I would have a birth plan in place for a hospital. Keep it short and sweet with the most important things highlighted and have extra copies to go over with whoever you need to - nurses, midwives, doctors. Make sure that your care providers know your preferences in advance of labor. 


I'll probably do the PKU because I don't see any problem with that. I did it with my UC last time. I just took my daughter to a clinic for it since it was required by law. 


That's all I can think of off the top of my head. Do your research again so it is fresh in your mind and you have a firm foundation as to why you have made those decisions so you can stick to your guns. Make sure DP/DH is on the same page with you. If you have a doula, make sure they also know your preferences because they may remind you of them when you need it.


I stay far away from hospitals because of my bad experiences during 2 deliveries with them not listening to my preferences or bullying me into things. I would of course go if there was an emergency, but otherwise I'm a solid homebirther over here. LOL

post #3 of 22
Thread Starter 

I would love to do a homebirth but I lost the battle with DH MONTHS ago. At this point the only way I am "getting my way" is if LO decides to come out super quick and there is no time to get the to the hospital lol. We have agreed to do a home birth next time around, assuming there are no complications that made us super grateful to do the hospital route.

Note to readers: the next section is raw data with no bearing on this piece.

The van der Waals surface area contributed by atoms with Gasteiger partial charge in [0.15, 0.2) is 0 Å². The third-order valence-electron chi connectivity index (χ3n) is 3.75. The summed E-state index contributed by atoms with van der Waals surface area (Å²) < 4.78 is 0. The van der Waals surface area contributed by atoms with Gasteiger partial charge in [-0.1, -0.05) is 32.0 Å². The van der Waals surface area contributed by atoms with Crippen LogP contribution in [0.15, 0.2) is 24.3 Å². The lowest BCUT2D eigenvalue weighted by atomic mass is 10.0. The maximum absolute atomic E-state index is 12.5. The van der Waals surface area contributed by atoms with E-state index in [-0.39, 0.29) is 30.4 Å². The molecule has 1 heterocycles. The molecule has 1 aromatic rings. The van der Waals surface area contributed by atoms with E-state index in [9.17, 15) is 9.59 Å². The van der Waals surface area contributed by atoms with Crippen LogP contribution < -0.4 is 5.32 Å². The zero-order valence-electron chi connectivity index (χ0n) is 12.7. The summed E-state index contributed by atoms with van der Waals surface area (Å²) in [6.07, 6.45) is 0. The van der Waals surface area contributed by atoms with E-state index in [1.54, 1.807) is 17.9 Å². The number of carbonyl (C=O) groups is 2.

Also. what does UC mean? I'm seeing it a lot in the older threads about testing. 

post #4 of 22

UC is unassisted child birth (also called free birthing, apparently?)

I managed to talk my husband into a home birth. It was surprisingly easy. I prefer a home birth for many of the reasons dayiscoming listed, more freedom of position (I can barely breath on my back, and you want me to push?? are you joking?)


For us, we like to look at the risk of doing it, vs the consequences of not doing it. 
We'll be doing PKU, because it's minimally invasive and the consequences if the test is positive and we DON'T know can be pretty significant. 

antibiotic eye ointment-no, because I know 100% I don't have syphillis or gonorrhea (yay 1 sexual partner!)

I still need to talk to my midwife about the vitamin K and delayed cord clamping. 

post #5 of 22

another homebirther here-- i opt out of everything-- the only thing i test for is the baby's blood type as i am o- and my husband o+. and i will skip the shot if the babe is positive but test my blood later to see if my body is developing antibodies...